It’s officially Suicide Prevention Month. If you live long enough, every month is Suicide Prevention Month.
I volunteered to DJ at the inaugural Suicide Awareness Hike in Grand County last weekend. Music is a really important part of people’s lives, especially survivors. I didn’t know what to expect but it turned out to be a really good event. People brought their music requests. One woman requested Joni Mitchell, and we both stood there with tears welling. Without knowing the details I could tell that Joni meant a lot to her and her loved one.
Everyone at that event had at least one thing in common. I was amazed at the strength of some people — they were carrying on but still carrying grief.
What surprised me was how many people were there and how much they cared about the missing. Some who contemplate taking their own life do so thinking that the world would be a better place without them. There are a lot of folks that would beg to differ. They were all in one place.
Suicide is not predictable. A recent article in Harper’s Magazine reviewed the science of predicting who is going to go through with it. There are certain indices that can be highlighted, but they are broad strokes.
“Young people with tattoos have been found more likely to die by suicide, as have users of heroin or Ambien, prison inmates and farmers. Studies have shown that one’s propensity for suicidal thinking can be increased by sexual obsession or by firefighting,” the article details. “Patients who have undergone multiple surgeries are at a greater risk for suicide, but then so are the surgeons themselves, particularly if they are female.”
The article provides some historical context which has led to the current thinking that the most reliable resource for predicting suicidal behavior comes from parsing a person's “digital life data.” Every post. Every phone call. Every text. Every Zoom call. Every website. Every web search. Put the data through the machine, and artificial intelligence will spit out an accurate look of where a person's head is at.
Grief. Horror. Loneliness. Despair. Those are tough nuts to crack when someone is isolated. They can lead to suicidal ideation.
I’ve been up. I’ve been down. Up is better.
Being on the living side of suicide is challenging. Having two friends go down in a murder-suicide last year left me despondent and paralyzed by grief. It was already a challenging time and that didn't help. Being around other survivors last weekend somehow helped me with the ongoing healing from all of life’s wounds.
Playing DJ was not much to offer but I wanted to volunteer, and it turned out that many people had a tune they wanted to hear … to remind them of their lost loved one. Songs are like timestamps that can bring us back to the days in our lives when they were in heavy rotation. Smells offer the same kind of melancholy memories.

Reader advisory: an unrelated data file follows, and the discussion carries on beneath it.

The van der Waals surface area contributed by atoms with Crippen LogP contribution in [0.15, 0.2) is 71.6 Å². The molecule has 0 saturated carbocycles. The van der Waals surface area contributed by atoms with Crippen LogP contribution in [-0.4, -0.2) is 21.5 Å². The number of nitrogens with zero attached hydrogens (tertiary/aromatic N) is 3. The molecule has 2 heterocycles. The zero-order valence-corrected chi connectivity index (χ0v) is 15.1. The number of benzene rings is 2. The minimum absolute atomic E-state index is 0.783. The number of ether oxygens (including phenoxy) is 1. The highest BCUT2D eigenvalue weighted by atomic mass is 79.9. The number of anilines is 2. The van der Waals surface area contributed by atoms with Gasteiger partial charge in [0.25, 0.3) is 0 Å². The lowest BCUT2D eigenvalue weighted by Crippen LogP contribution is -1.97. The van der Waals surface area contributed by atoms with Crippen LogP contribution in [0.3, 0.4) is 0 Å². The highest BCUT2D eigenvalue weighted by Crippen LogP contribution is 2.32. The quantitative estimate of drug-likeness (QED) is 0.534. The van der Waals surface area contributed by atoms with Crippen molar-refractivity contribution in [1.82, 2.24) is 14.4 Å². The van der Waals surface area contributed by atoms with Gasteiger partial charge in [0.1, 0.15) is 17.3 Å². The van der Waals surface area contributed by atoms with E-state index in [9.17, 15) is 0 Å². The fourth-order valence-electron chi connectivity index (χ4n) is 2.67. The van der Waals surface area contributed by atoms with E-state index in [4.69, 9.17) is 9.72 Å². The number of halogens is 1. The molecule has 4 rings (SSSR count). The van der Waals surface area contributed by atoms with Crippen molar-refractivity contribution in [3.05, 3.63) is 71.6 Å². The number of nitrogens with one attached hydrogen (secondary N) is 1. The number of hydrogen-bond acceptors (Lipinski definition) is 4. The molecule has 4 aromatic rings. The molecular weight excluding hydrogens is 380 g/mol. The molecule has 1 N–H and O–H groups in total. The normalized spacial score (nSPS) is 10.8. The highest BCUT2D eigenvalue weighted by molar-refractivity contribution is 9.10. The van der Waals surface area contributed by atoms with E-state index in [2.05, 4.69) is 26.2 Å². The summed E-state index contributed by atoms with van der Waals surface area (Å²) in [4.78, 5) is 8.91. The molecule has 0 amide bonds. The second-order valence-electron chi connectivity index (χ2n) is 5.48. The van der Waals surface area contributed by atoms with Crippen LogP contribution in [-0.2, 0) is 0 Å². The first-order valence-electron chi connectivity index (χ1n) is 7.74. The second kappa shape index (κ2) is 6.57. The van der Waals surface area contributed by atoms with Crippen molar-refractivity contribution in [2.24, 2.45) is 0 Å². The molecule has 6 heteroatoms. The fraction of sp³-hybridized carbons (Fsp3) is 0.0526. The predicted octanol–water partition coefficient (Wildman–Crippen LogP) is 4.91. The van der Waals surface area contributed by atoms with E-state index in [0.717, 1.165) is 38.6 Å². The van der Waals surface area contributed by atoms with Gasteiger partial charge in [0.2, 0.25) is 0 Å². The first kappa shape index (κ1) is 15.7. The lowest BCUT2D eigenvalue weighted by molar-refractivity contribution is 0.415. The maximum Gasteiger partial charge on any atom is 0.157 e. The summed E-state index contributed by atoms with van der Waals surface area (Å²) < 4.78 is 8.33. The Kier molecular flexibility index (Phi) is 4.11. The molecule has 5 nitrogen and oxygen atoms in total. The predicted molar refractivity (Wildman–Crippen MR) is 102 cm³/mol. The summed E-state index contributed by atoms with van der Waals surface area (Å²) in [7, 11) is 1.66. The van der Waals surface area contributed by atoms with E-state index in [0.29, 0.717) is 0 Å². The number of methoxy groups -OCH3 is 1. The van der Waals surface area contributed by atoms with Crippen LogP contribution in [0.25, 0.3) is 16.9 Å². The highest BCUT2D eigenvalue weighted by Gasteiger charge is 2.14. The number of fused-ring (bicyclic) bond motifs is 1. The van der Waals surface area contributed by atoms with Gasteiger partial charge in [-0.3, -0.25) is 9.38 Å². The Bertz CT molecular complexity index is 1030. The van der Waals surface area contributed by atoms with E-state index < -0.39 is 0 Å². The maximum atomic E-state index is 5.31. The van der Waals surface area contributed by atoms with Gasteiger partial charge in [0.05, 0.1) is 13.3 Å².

Pitkin and Garfield counties have a high suicide rate; Colorado is sixth in the nation. Happily, suicides are down this year.
Of course there are amazing experts at practically everything on Facebook, but there are other (better) places to look for help. There are resources beyond calling a helpline. The Aspen Hope Center and the Garfield County Suicide Prevention Coalition are offering local QPR (question, persuade, refer) training this month for regular folks wanting to help someone in crisis. Visit the Aspen Hope Center website for details.
Aspen Strong’s HIKE, HOPE HEAL is Saturday, Sept. 25, from 11 a.m. to 4 p.m. in Mollie Gibson Park in Aspen. It kind of sounds like a party with a group hike, live music, vendors, drinks and yes, prize giveaways.
A social media post about the event reads, “ISO: A person that should never be forgotten. We want to honor those that suffered or lost their life due to a mental health condition. If you have a family member, or a friend, that you would like to be honored and not forgotten, please reach out to us to submit a quote, something that you remember them by, a photo or anything of your choosing that we will line our walk up Smuggler with to never forget what they gave to us and so they will never be forgotten.”
Sweet. I attended a memorial last Saturday. There was a big turnout, and it made me wonder if Connie Clayton ever knew how many people she touched and how many people loved her.
Steve Skinner thinks we should have memorials when people are still alive. Reach him at firstname.lastname@example.org.